The National makes vast Radio City Music Hall feel intimate at sold-out NY show

Radio City Music Hall is a big room, and The National makes music for intimate spaces. Yet the band expanded Wednesday night, figuratively and literally, to fill the 6,000-seat New York City venue with rich musical arrangements on songs that became somehow inclusively insular.

Assisted at first by a pair of horn players, the musicians seemed almost dwarfed by the massive proscenium for a song or two. It didn’t take long, though, for them to grow into it, Bryan Devendorf’s relentless drumming lifting the songs as singer Matt Berninger grew increasingly intense. He staggered around the stage at times between lyrics, as if shouldering the heavy weight of memory or melancholy or whatever it is he feels when he inhabits those songs in concert.

The rest of the band supplemented his rumbling baritone with vocal harmonies here and there as they blended guitar, piano and driving bass lines on songs from the band’s new album, “High Violet,” and a broad selection of older tunes.

Soon a string quartet joined The National, adding a sweetness of tone to “Squalor Victoria” as Berninger doubled over, howling the refrain. Annie Clark of St. Vincent joined them to sing harmony and play piano on a searing version of “Vanderlyle Crybaby Geeks,” and when Sufjan Stevens came on to sing wordless vocals with Clark on “Afraid of Everyone,” there were 14 people on stage creating a lush, full sound.

That number fluctuated from song to song, not least because Berninger embarked on various incursions into the crowd. He walked about halfway back in the orchestra section during “Abel,” climbing on a seat to sing as he faced the rest of the band on stage. He went one better during “Mr. November, the middle tune in a three-song encore, venturing up the sort of ledge running from the front edge of the stage to the first balcony section, which he climbed across, microphone cord trailing him the whole way, and walked down the other side.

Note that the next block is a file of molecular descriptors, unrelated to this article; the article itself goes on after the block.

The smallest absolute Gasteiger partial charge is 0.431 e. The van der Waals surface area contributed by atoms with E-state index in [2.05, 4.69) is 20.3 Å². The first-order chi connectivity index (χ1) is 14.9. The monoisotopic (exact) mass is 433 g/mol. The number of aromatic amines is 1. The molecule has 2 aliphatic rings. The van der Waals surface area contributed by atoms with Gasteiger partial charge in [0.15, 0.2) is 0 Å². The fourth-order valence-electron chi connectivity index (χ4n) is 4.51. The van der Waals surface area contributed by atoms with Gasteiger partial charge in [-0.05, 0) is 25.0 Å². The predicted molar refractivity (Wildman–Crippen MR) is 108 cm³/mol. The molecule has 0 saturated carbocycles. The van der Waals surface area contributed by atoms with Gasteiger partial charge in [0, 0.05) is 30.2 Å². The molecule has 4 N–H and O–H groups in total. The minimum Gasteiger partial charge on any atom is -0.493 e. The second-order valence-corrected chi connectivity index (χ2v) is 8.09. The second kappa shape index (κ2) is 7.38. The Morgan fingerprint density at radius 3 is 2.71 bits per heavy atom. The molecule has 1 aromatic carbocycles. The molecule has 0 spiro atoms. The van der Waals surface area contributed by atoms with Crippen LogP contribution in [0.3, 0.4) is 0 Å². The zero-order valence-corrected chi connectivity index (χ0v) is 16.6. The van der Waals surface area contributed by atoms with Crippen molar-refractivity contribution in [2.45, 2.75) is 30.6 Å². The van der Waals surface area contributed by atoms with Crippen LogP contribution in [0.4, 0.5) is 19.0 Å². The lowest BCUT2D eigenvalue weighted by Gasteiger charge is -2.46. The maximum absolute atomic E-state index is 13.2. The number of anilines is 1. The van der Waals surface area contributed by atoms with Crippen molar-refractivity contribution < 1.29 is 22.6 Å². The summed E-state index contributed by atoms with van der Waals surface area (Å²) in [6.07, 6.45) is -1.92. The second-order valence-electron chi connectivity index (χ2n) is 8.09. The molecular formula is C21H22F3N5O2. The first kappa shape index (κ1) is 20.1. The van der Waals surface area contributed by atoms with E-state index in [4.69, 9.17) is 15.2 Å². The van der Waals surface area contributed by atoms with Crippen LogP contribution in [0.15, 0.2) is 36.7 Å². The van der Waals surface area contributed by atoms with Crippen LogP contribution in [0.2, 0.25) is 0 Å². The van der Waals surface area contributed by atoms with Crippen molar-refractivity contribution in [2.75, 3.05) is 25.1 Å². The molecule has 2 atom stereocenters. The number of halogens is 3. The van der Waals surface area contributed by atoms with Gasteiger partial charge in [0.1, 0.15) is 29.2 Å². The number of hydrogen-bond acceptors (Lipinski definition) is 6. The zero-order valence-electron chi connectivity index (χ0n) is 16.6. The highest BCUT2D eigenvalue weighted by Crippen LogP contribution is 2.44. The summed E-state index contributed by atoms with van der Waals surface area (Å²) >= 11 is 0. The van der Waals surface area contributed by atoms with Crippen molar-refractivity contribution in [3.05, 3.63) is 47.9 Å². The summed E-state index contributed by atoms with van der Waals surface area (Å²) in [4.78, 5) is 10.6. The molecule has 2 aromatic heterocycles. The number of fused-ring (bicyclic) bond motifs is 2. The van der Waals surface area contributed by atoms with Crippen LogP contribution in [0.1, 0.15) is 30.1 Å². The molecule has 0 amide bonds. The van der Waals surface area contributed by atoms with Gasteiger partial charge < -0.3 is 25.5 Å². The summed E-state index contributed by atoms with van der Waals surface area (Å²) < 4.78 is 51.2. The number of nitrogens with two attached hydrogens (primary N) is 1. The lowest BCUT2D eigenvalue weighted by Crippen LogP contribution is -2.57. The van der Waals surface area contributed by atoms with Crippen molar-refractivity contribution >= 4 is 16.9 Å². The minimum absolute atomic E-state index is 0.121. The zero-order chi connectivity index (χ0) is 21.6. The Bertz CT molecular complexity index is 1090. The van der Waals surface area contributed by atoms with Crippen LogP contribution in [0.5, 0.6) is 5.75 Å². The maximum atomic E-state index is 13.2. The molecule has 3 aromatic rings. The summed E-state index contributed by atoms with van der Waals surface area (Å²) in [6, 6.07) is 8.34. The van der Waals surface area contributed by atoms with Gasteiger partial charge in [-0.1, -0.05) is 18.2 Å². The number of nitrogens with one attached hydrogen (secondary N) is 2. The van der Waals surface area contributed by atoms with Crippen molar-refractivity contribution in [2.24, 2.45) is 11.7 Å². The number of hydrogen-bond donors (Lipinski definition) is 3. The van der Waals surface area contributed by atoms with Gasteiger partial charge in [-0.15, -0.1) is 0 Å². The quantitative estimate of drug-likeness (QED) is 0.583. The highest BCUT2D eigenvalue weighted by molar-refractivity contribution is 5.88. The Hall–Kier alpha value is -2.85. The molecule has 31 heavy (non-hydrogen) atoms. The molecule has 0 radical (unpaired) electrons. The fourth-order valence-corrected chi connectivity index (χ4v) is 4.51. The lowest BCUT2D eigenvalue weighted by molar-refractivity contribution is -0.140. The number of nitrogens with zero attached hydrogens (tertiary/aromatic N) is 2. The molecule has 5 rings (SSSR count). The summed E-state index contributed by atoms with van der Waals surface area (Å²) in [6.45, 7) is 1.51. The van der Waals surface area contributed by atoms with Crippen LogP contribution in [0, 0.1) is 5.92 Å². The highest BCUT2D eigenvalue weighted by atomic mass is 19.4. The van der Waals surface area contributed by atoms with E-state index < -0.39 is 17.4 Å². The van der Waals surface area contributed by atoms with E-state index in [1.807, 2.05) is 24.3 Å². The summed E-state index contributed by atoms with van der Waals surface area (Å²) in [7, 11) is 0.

By the end of the hour and 45 minute show, the band had conquered the vast expanse of Radio City Music Hall, and the soaring space felt for a few moments like one of the cozy clubs on the Lower East Side where the band got its start.

The Antlers opened the show with a set of atmospheric rock songs that sounded huge and imposing on the giant stage.

— Text by Eric R. Danton, photo by Keith Klenowski

Set list: “Mistaken for Strangers,” “Anyone’s Ghost,” “Bloodbuzz Ohio,” “Brainy,” “Secret Meeting,” “Slow Show,” “Squalor Victoria,” “Vanderlyle Crybaby Geeks,” “Afraid of Everyone,” “Little Faith,” “Available,” “Conversation 16,” “Apartment Story,” “Abel,” “Daughters of the Soho Riots,” “England,” “Fake Empire.” Encore: “Runaway,” “Mr. November,” “Terrible Love.”

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